* Any views expressed in this opinion piece are those of the author and not of Thomson Reuters Foundation.
Ethiopians are currently living through the worst drought in fifty years – yet here we are, trapped by floodwaters.
The irony is lost on nobody.
Our four wheel drive is transporting me and my local colleagues to some of Save the Children’s programs in the heart of drought-affected Ethiopia. We wait in vain for the torrential rain to cease and the raging river blocking our path to subside.
We’ve come to see the impact of this disaster first-hand, a crisis which has so far failed to fully capture the world’s attention, with so many others competing for airtime.
And now our plans have been thrown into turmoil by an excess of water.
Earlier that morning, as we prepared to set off on (what we thought was) a daytrip visiting health, nutrition and education programs, we heard the news it had rained heavily overnight in the area.
As the drizzle persisted, we drove through the muddy mess of a road until a car almost became bogged down, and we agreed it was time to turn back.
Instead we travelled to an accessible village nearby, where we met dozens of families who’d given up their nomadic life because of the drought. After their livestock perished from a lack of food and water, what choice did they have? They are among more than 10 million Ethiopians who now rely on food aid, and they had to go where they could access help.
The families told us this drought was far from over.
In fact, the worst could still be ahead, they said. If the current rainy season doesn’t deliver sufficient rainfall over an extended period of time, more people will be left hungry for longer, with the main harvest not expected to start till October.
I can smell the rot of dozens of animal carcasses that have been dragged away from the temporary stick and tarp shelters. In 2015, more than 200,000 animals died in this part of the Somali Region.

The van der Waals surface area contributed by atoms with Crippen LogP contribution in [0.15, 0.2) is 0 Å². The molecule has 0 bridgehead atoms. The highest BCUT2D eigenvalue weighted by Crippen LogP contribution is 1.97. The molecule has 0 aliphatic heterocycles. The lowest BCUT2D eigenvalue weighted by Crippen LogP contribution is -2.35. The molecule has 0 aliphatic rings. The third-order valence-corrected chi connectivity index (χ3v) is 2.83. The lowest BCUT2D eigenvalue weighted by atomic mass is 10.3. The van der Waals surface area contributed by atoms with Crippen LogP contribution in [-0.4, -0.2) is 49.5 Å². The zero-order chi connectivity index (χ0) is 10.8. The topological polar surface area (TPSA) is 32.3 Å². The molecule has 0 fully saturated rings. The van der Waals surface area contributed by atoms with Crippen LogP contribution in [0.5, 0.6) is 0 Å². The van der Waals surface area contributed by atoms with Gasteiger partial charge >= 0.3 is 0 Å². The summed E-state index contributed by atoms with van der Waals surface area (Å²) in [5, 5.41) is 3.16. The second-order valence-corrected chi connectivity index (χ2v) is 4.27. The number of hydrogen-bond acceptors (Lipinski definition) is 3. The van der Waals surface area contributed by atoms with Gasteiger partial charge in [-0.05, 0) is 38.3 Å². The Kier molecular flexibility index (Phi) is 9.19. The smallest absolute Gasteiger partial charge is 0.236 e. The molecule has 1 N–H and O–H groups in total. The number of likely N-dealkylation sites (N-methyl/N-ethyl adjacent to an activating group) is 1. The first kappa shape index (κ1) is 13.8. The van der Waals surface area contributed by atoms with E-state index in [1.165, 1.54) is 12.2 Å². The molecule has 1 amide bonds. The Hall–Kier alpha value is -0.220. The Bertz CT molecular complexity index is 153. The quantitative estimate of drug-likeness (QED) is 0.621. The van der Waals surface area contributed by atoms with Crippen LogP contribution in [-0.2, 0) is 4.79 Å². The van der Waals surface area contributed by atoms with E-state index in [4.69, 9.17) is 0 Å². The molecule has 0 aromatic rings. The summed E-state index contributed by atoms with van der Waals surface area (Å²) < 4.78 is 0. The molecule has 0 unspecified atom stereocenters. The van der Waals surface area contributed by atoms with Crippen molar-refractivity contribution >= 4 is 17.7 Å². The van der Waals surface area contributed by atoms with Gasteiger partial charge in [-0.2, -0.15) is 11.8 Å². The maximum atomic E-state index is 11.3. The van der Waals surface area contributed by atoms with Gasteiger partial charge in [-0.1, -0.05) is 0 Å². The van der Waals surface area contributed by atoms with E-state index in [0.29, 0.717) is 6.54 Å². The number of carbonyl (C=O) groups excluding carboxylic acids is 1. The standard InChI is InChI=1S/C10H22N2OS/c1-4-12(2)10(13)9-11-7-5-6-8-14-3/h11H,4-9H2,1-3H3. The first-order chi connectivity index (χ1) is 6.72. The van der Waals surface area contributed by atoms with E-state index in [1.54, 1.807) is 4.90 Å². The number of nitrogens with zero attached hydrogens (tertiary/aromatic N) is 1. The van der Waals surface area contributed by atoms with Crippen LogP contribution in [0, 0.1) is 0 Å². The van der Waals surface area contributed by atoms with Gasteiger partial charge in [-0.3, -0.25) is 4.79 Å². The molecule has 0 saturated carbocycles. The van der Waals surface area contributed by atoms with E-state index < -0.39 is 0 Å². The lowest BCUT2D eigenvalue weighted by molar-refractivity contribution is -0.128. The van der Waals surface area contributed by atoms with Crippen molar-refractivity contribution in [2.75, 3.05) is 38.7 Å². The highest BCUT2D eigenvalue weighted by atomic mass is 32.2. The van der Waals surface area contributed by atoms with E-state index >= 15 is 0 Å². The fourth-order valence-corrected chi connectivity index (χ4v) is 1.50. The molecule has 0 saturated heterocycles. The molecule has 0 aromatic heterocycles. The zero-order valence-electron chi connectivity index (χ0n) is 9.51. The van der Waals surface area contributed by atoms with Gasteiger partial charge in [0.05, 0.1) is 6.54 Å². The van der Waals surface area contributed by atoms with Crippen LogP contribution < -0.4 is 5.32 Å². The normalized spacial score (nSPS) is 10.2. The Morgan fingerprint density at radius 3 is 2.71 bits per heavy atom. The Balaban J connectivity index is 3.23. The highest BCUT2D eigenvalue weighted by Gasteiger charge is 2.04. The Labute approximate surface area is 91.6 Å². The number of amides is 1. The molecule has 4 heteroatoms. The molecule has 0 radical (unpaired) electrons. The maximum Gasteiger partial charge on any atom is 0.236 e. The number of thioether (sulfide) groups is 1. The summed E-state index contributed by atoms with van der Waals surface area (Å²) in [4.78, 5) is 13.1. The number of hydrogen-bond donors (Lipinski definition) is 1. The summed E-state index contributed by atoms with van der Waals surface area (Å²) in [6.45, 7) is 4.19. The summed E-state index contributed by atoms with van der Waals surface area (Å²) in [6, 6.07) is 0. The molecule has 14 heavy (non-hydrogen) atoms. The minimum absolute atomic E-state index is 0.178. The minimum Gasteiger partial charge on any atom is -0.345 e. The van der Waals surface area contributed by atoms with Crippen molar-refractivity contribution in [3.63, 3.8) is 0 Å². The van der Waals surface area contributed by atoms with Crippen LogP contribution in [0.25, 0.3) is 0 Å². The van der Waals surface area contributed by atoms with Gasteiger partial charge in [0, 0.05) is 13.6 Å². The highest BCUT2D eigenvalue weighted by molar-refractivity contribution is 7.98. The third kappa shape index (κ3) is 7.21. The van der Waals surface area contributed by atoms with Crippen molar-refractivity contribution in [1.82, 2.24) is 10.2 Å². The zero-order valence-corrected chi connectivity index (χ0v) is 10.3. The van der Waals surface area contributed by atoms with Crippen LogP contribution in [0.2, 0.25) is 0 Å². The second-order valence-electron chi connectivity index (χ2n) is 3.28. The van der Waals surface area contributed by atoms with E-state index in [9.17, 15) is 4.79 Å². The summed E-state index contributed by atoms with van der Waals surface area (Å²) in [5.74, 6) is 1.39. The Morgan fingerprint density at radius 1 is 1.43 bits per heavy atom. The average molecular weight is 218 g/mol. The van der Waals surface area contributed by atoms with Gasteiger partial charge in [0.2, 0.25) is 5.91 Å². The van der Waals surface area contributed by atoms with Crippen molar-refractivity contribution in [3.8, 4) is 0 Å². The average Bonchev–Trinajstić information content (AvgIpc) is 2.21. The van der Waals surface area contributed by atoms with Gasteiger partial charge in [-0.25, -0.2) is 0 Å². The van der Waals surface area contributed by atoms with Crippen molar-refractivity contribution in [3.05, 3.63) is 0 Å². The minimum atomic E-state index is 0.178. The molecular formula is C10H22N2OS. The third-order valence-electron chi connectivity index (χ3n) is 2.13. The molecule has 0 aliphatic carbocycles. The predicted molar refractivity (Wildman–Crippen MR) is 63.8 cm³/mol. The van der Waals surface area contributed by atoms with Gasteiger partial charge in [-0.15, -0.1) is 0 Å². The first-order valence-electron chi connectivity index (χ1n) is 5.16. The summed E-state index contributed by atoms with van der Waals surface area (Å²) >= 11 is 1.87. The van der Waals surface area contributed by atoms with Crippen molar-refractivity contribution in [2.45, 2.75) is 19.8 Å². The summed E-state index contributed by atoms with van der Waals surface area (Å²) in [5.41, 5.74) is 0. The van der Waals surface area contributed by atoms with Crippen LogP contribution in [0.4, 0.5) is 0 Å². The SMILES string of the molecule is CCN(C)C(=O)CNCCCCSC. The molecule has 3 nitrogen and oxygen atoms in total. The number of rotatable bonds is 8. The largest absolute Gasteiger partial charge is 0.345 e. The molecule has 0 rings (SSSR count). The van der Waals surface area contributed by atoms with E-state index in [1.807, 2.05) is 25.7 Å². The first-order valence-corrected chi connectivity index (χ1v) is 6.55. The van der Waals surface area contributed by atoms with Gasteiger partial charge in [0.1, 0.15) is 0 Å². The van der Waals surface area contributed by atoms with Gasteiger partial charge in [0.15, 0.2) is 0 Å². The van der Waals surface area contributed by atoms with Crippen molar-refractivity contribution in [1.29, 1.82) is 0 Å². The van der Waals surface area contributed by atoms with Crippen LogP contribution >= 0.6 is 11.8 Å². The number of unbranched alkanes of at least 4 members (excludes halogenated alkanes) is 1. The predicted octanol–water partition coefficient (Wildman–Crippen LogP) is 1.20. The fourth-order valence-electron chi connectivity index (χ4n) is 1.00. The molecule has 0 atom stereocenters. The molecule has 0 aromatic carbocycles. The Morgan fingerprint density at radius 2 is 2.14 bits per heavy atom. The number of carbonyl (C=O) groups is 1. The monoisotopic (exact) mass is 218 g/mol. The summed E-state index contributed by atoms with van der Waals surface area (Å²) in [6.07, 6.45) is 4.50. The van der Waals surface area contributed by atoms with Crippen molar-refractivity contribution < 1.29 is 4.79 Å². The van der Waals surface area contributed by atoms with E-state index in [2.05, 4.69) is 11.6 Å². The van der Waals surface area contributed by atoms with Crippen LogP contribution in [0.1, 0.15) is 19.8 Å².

The bitter irony is that this rain – which has come much later than expected – while welcome, makes the work of people trying to help isolated communities more difficult, and kills many starving livestock, which are highly vulnerable to respiratory illness.
It is soon after departing the village that our luck finally runs out. We find our path blocked and with the sky darkening, eventually admit defeat and decide to stay put.
We spend a surprisingly cosy night, all of us sleeping in a single room bordered by thin mattresses and pillows. We play games, local staff tell epic tales, and I make shadow puppets – there’s no electricity here, just lanterns.
The following day, after saying our farewells and expressing our thanks, we hit the road again, and breathe a collective sigh of relief when we find the floodwaters have subsided.
We join up with a Save the Children mobile health team, and watch as they assess and treat children for malnutrition, diagnose and treat other sicknesses and vaccinate children against common illnesses.
There Asha, a striking woman in a colourful hijab, patiently tells us how the drought has impacted her life.
One of her children is severely malnourished, the other far from healthy. Her husband has a mental illness, which means he can’t leave their home to work.
So she must collect and sell firewood in town to make whatever she can to fill the bellies of her hungry babies - or at the very least, ease their suffering for a short time.
After an emotional conversation, Asha walks away carrying her baby. At the last moment she turns back and offers me a beautiful smile and wave.
And I hope our work will help garner the world’s attention towards this devastating drought in Ethiopia, and help us prevent the crisis from becoming a catastrophe.